What was so special about this particular tree and its potential lumber? The answer was “just about everything.” While bubinga is not exactly rare, it is not considered common by any kind of measurement. Adding to this general scarcity was the size of this particular tree. It was huge: both in girth and in height. But as soon as this felled giant was sectioned up, it became clear that this tree was even more special...its figure, or grain, was exceedingly dramatic — Rocky describes it as a “waterfall” pattern.

Bubinga topped hardwood sideboard Bubinga hardwood is popular in furniture making, including this attractive sideboard with a bubinga top.

One look at the log and Rocky knew he wanted U.S. woodworkers to get a chance at this lumber, but the scope of the project made him think that it would be wise to add a partner to this task. So he contacted Rick White, who, in addition to being a contributing editor for Woodworker’s Journal, is also the lumber buying guru for Rockler Woodworking and Hardware.

Kiln drying bubinga hardwood The wood was moved to Germany, where it was carefully milled and then kiln dried.

As Rocky moved a log section to Germany for processing and kiln drying, Rockler joined in the partnership, with the lumber reckoned to be valued at nearly $200,000.

Looking to the Future

Cut and dried bubinga lumber Rocky Mehta inspects the milled and dried wood as it is shipped for use by American woodworkers.

With the decision to bring this special hardwood back to the U.S.A., Rockler’s V.P. of Marketing, Scott Ekman, and CEO, Ann Rockler Jackson, decided that while it was important to get this product into the hands of their customers, it would also be appropriate to take some of the money earned from its sale and invest it to support the world’s forests. Rockler achieved this goal by creating a plan to donate 10 percent of the profits from their bubinga lumber to the Nature Conservancy’s Adopt an Acre program.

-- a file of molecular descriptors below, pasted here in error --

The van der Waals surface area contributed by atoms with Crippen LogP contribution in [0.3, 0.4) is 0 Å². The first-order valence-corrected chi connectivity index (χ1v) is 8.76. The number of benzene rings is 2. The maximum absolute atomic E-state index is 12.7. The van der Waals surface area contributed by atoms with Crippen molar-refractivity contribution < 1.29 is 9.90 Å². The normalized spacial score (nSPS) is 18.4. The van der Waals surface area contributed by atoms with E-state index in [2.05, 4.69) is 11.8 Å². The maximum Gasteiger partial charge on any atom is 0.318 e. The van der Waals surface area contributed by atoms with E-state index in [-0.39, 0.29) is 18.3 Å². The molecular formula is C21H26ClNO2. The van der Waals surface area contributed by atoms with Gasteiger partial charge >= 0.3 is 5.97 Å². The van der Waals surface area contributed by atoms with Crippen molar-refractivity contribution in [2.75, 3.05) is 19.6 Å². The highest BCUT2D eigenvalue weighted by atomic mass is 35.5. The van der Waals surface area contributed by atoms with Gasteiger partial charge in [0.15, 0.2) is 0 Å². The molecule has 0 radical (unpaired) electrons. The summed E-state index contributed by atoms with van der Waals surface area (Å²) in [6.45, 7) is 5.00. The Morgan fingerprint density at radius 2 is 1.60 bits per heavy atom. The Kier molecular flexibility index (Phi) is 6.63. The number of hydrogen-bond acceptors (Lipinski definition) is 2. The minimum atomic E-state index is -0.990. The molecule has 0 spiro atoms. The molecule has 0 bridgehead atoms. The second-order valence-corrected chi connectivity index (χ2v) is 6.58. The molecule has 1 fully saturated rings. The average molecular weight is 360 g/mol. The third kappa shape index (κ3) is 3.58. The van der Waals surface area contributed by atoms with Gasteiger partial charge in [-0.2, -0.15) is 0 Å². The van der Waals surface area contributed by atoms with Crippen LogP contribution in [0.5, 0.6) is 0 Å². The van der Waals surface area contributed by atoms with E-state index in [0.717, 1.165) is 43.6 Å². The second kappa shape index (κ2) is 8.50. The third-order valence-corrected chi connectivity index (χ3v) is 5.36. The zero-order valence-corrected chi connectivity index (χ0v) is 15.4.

Stacked bubinga hardwood for shipping The bubinga was stacked and shipped to Rockler where it was made available as part of a special program to support conservation of African hardwood.

The Nature Conservancy works in Africa, South America and in many other rainforests of the world. The Adopt an Acre program is a way of significantly protecting habitat so that in another 400 or 500 years, there can be a tree as impressive and special as the one that is providing this once-in-a-lifetime opportunity to woodworkers.

Join in the Fun and Support a Forest

Bubinga hardwood lumber for sale Donations from Rockler on sales of the special bubinga hardwood went to support the Nature Conservancy in Africa.

One thing is for sure, this is a story that you can choose to participate in. If you would like to build something using lumber from this remarkable tree, it is now available from Rockler Woodworking and Hardware. I know that I am going to get my hands on some and build...something! It likely won’t be something really big — but I will take the time to be sure it is beautiful.

posted on April 1, 2008 by Tim Knight